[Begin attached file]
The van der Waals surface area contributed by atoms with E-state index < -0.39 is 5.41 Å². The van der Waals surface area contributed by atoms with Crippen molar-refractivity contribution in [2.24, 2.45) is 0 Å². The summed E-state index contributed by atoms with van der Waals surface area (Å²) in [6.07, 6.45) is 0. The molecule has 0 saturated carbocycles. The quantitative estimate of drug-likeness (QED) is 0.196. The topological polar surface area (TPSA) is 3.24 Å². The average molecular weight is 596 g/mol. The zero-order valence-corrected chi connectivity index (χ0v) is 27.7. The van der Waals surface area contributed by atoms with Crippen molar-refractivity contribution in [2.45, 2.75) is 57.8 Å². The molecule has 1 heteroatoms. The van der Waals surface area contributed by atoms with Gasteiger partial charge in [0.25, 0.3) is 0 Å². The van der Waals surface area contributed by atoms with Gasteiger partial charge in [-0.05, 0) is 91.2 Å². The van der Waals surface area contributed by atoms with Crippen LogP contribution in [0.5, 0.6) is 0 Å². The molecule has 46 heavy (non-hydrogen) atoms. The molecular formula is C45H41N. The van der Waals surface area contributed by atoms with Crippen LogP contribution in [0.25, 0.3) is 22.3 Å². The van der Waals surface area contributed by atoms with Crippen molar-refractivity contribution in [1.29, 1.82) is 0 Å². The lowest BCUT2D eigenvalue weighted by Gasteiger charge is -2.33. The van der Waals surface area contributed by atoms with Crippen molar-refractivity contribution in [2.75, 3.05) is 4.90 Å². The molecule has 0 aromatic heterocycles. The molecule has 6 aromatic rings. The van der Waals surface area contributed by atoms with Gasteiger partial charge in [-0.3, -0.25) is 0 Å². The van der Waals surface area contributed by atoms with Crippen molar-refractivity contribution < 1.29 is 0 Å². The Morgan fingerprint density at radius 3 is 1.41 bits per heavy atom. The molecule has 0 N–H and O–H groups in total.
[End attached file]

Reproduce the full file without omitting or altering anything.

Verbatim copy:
The van der Waals surface area contributed by atoms with E-state index < -0.39 is 5.41 Å². The van der Waals surface area contributed by atoms with Crippen molar-refractivity contribution in [2.24, 2.45) is 0 Å². The summed E-state index contributed by atoms with van der Waals surface area (Å²) in [6.07, 6.45) is 0. The molecule has 0 saturated carbocycles. The quantitative estimate of drug-likeness (QED) is 0.196. The topological polar surface area (TPSA) is 3.24 Å². The average molecular weight is 596 g/mol. The zero-order valence-corrected chi connectivity index (χ0v) is 27.7. The van der Waals surface area contributed by atoms with Crippen molar-refractivity contribution in [2.45, 2.75) is 57.8 Å². The molecule has 1 heteroatoms. The van der Waals surface area contributed by atoms with Gasteiger partial charge in [0.25, 0.3) is 0 Å². The van der Waals surface area contributed by atoms with Gasteiger partial charge in [-0.05, 0) is 91.2 Å². The van der Waals surface area contributed by atoms with Crippen LogP contribution in [0.5, 0.6) is 0 Å². The molecule has 46 heavy (non-hydrogen) atoms. The molecular formula is C45H41N. The van der Waals surface area contributed by atoms with Crippen LogP contribution in [0.25, 0.3) is 22.3 Å². The van der Waals surface area contributed by atoms with Crippen molar-refractivity contribution in [1.29, 1.82) is 0 Å². The lowest BCUT2D eigenvalue weighted by Gasteiger charge is -2.33. The van der Waals surface area contributed by atoms with Crippen molar-refractivity contribution in [2.75, 3.05) is 4.90 Å². The molecule has 0 aromatic heterocycles. The molecule has 6 aromatic rings. The van der Waals surface area contributed by atoms with Gasteiger partial charge in [-0.3, -0.25) is 0 Å². The van der Waals surface area contributed by atoms with Crippen molar-refractivity contribution < 1.29 is 0 Å². The Morgan fingerprint density at radius 3 is 1.41 bits per heavy atom. The molecule has 0 N–H and O–H groups in total.